- 15/06/2020 at 12:38 am #130221
I’m hoping there’s a bit of advice out there from you.
I’ve been separated from my ex for 8 years. We have 3 kids. The eldest has left home and has his own place. Our younger two (14 & 15) live with their mum but I get regular contact with them.
It’s a complicated arrangement I have but essentially I have them around 30% of the time. I make sure they do their homework, feed them, do laundry, take them to school when they stay over etc…. all the things a parent should do, and it’s great.
This ‘situation’ we’re in has meant I’ve been furloughed and my ex and I have been sharing the time equally with the kids. 1 week with her, 1 week with me. It’s been great (although we’ve not been able to go anywhere 😁)
This weekend my eldest (son) told his mum that he wants to carry on with this weekly arrangement. Now, I’m clearly more than happy to do it, but I’m thinking that I may be biting off a little more than my accommodation and budget can handle.
I’m just wondering if any of you have faced a similar situation or have any advice?
I’d love it if my kids were with me more but I can’t sleep on the sofa for a week every fortnight and I don’t get the same benefits that she does so food, clothes etc will put a big stress on my finances.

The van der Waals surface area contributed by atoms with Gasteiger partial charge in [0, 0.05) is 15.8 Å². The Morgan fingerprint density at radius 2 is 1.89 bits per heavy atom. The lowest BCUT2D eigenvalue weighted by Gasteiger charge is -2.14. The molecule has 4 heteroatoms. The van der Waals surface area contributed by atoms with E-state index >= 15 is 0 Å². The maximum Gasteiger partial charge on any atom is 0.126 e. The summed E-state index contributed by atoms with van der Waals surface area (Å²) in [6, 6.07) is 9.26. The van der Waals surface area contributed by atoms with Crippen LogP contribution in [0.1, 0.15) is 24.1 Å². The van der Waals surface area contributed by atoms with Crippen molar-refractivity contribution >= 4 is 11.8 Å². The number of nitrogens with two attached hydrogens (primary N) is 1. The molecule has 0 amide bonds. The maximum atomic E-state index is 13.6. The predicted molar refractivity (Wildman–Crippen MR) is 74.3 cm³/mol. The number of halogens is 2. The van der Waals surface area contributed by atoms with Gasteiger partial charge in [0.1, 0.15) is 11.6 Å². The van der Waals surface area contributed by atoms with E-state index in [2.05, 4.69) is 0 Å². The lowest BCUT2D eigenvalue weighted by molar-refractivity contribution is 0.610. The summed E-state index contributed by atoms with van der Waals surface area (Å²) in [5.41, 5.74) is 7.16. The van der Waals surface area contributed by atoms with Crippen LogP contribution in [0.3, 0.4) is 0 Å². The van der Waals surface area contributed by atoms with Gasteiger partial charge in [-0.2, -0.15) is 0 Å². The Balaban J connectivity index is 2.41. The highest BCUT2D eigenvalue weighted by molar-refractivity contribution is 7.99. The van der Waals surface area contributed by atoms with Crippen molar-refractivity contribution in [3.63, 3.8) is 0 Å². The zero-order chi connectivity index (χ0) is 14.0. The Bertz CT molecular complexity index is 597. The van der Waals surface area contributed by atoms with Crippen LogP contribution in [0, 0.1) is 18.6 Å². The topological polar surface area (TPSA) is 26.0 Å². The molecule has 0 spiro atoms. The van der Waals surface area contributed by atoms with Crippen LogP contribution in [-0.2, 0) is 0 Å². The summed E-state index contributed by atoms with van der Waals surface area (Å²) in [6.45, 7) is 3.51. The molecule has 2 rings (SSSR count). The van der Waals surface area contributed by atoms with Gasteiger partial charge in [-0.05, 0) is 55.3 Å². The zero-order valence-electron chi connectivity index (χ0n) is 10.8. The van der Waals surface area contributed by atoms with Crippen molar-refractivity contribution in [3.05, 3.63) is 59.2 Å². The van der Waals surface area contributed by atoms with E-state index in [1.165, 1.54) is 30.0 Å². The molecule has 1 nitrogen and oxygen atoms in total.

- 15/06/2020 at 6:00 am #130226
Not really advice but my experience and my opinion is this.
For years I have totally compromised my home arrangements and jobs in order to be like clockwork for the contact time that I have scheduled.
Sometimes the logistics of making that happen were a nightmare… inconvenient and expensive… sometimes nearly impossible.
I don’t regret any of it and I’ll continue to do it. You only really have 4 and 3 years of being a ‘full scale’ dad left, after that they will go off and do their own thing. For that time I’d just make whatever compromise you need to make it work (making sure you don’t resent it) and enjoy it to the full.
The issue of finance etc is pretty difficult and the system isn’t fair. It’s just another pill you have to swallow to make it work.
You’ll never be sat in your old folks home regretting the choice to spend these years with your kids.
There’s no bigger compliment than them wanting to stay with you